Black (Women’s?) Lives Matter: Microaggression and the Erasure of Violence Against Women of Color

Closing out 2014 with thoughts on the need for inclusion of violence against women of color in the #blacklivesmatter movement.

Psychology Benefits Society

blog-blk-womens-lives3

This is part of our ongoing series of blog posts about race, racism and law enforcement in communities of color.

By LisaLyn Jacobs, JD (Vice President for Government Relations, Legal Momentum)

On a recent December Saturday, I hurried from the Metro train with my 6 year-old son trailing behind. We were joining friends and colleagues at the Justice for All March in Washington, DC.   We had endured a dismal series of weeks in late November in which grand juries had refused to indict law enforcement for the killing of unarmed black men, and an African American domestic violence survivor had agreed to a plea agreement that included a return to prison after she’d already served three years for firing several warning shots to scare off her abusive husband.

I was eager to join the crowd, to put my hands up, and to engage in the healing of collective resistance

View original post 1,539 more words

We Who Believe in Freedom — Though Overwhelmed — Cannot Rest

If the fall of 2014 had a theme song, surely it would be the theme from “Jaws.” Seriously: every time you think it might be safe to scan the headlines, scroll through Twitter or FB, it’s incoming bad news. And not the random unrelated to you kind that you shake your head over for a second or two before moving on.  The unrelenting, “please make it stop,” kind. Searing wall to wall coverage of intimate partner violence, and child abuse among major league sports players. Rising almost every day to see more colleges and universities under investigation, or students and alums demanding accountability from same for their failure to investigate and respond appropriately to allegations of sexual assault on campuses across the country. Case after case — John Crawford,  Michael Brown, and Eric Garner — where law enforcement snuffed out black lives — in two instances, on videotape — yet were not indicted by grand juries.  A litany of sexual assault allegations against Bill Cosby brought forward by a staggering number of women.   The Cleveland Police Dept. being cited for abuse by the US Justice Dept. days after a police officer deemed unfit for duty in his previous position gunned down a 12-year old.  Then to top it off this week, Rolling Stone, having done a piece on sexual assaults at UVA that was monumental enough to cause UVA’s president to suspend all fraternities until early next year, decides to express reservations by throwing the sexual assault survivor under the bus.

In the midst of all the immensity and the weight of all this, I find some things frighteningly familiar, but others providing reason from some optimism happening:  while there appear to be more men talking about the wall to wall sexual assault and domestic violence coverage, beyond the folks I’ll term the “usual suspects,” there aren’t an inordinate number of white folks — though you do have to give Bill O’Reilly credit (of all the folks I never would have expected to atta boy on my blog!) credit for weighing in.  I’ve begun to read articles about how blacks and whites actually talk differently about race issues, in particular.  In 2014, I think it has a lot less to do with black and white than how various communities — immigrant, LGBT, Latino, Asian, Black —  relate to law enforcement — see a piece I wrote a few months ago that goes into some detail on this point.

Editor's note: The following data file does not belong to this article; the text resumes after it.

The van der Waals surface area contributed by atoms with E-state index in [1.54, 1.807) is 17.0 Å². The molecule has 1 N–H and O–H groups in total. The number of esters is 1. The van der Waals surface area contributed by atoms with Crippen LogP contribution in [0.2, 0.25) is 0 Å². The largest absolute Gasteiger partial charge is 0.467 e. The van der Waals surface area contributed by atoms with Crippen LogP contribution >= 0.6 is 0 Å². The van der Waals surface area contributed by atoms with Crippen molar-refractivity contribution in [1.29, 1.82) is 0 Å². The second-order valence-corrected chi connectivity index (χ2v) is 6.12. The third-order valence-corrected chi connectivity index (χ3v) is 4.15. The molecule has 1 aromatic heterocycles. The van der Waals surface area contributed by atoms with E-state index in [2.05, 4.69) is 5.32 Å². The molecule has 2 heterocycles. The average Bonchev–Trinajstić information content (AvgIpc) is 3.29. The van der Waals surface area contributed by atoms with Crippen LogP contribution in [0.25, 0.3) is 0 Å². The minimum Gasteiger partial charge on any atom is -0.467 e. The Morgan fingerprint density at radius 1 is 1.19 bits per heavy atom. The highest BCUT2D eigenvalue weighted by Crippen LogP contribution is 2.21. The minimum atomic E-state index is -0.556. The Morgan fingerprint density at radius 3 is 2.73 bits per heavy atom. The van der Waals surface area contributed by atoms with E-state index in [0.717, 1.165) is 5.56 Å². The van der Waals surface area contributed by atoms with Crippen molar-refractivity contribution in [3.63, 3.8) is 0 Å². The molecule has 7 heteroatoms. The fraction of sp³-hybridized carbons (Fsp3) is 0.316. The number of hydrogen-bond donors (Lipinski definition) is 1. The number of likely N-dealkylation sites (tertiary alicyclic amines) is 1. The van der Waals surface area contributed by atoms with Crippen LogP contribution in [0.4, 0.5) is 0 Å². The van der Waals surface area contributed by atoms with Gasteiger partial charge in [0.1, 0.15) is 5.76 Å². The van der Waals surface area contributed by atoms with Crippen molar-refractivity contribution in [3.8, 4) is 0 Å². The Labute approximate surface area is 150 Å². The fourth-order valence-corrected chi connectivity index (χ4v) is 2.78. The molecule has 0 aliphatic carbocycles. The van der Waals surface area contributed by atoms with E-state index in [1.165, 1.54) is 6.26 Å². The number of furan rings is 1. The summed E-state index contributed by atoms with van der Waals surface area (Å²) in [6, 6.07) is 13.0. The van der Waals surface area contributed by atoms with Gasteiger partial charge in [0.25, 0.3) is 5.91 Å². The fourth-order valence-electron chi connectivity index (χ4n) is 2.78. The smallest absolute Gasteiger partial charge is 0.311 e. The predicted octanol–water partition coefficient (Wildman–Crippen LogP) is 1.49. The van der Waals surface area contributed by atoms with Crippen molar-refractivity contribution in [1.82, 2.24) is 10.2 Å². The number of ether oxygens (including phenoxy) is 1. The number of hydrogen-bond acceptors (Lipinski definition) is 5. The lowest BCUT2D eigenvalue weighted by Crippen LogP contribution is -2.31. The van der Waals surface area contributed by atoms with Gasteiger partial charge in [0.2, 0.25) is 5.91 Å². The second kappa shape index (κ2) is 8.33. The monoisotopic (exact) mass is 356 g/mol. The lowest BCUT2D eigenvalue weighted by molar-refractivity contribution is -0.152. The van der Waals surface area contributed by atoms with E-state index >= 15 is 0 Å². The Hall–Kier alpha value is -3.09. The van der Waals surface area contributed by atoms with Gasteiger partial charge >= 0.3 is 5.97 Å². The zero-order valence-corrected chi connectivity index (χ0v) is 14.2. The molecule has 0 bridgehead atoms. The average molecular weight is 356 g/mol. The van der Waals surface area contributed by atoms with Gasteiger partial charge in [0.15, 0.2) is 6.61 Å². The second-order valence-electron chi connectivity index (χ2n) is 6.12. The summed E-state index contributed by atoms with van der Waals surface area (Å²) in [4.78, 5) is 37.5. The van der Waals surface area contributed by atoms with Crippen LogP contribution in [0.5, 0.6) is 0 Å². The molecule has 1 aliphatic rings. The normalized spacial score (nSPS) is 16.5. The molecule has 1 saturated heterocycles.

I wasn’t entirely sold on the notion that people of different experiences could be literally talking past eachother on issues like the Garner grand jury verdict until I read Mayor De Blasio’s remarks.  He spoke personally to what it’s like to be the father to a bi-racial son (DeBlasio’s wife is African-American) with a huge afro (my description there, not his).  Never have I seen more clearly the tension that is sandblasted into the color line in this country than in reading the mayor’s comment, “because of a history that still hangs over us, the dangers he may face, we’ve had to literally train him, as families have all over this city for decades, in how to take special care in any encounter he has with the police officers who are there to protect him.”  The entirety of his sentence makes sense, perhaps, to whites, many of whom are less likely to be suspicious or mistrustful of law enforcement.  But to communities like Ferguson that have a lengthy history of poor relationships with law enforcement, De Blasio’s suggestion that law enforcement exists to protect his son, or anyone who looks like him rings hollow … seems naive.   At least that’s the perspective of this African American mom who is raising a son who — absent the Angela Davis ‘fro — is likely to look a lot like Dante DeBlasio as he grows up … If we can’t even look at our sons and view the threats to them through the same prism, we have miles to go before we sleep …  My suggestions:  get walking and get talking.  On the walking:  there are protests and community actions going on nationwide:  engage.  On the talking:  get out of your comfort zone … start a conversation with someone you know, or someone you work with who might have a different view, or with whom you’ve not engaged about these issues before.  By that I do not mean to declare your unequivocal convictions in a way that will shut down the discussion.  I do mean ask folks what they’re thinking … DeBlasio’s statement might be a good jumping off point. Whatever you do, don’t sit back … Engage … “until the killing of black mothers’ sons is as important as the killing of white mothers’ sons.”